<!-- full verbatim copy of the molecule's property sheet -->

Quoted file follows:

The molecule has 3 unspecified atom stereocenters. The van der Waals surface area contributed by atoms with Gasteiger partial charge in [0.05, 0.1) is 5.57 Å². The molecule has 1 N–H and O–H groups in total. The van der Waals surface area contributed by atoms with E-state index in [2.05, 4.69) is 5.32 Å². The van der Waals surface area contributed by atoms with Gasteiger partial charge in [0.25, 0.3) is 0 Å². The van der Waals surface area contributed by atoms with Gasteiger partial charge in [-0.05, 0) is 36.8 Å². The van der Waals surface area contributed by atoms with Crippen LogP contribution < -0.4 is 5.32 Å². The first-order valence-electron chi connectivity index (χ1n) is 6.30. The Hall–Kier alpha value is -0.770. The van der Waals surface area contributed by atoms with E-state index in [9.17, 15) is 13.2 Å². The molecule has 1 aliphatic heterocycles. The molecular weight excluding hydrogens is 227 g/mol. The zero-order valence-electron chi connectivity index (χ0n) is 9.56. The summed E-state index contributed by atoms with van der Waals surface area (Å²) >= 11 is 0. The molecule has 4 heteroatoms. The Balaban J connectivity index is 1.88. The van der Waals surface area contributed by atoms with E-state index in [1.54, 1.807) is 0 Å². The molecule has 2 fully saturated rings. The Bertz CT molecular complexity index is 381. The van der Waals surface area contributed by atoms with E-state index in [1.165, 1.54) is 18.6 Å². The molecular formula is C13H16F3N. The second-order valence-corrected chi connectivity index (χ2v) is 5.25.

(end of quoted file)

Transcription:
The molecule has 3 unspecified atom stereocenters. The van der Waals surface area contributed by atoms with Gasteiger partial charge in [0.05, 0.1) is 5.57 Å². The molecule has 1 N–H and O–H groups in total. The van der Waals surface area contributed by atoms with E-state index in [2.05, 4.69) is 5.32 Å². The van der Waals surface area contributed by atoms with Gasteiger partial charge in [0.25, 0.3) is 0 Å². The van der Waals surface area contributed by atoms with Gasteiger partial charge in [-0.05, 0) is 36.8 Å². The van der Waals surface area contributed by atoms with Crippen LogP contribution < -0.4 is 5.32 Å². The first-order valence-electron chi connectivity index (χ1n) is 6.30. The Hall–Kier alpha value is -0.770. The van der Waals surface area contributed by atoms with E-state index in [9.17, 15) is 13.2 Å². The molecule has 1 aliphatic heterocycles. The molecular weight excluding hydrogens is 227 g/mol. The zero-order valence-electron chi connectivity index (χ0n) is 9.56. The summed E-state index contributed by atoms with van der Waals surface area (Å²) >= 11 is 0. The molecule has 4 heteroatoms. The Balaban J connectivity index is 1.88. The van der Waals surface area contributed by atoms with E-state index in [1.54, 1.807) is 0 Å². The molecule has 2 fully saturated rings. The Bertz CT molecular complexity index is 381. The van der Waals surface area contributed by atoms with E-state index in [1.165, 1.54) is 18.6 Å². The molecular formula is C13H16F3N. The second-order valence-corrected chi connectivity index (χ2v) is 5.25.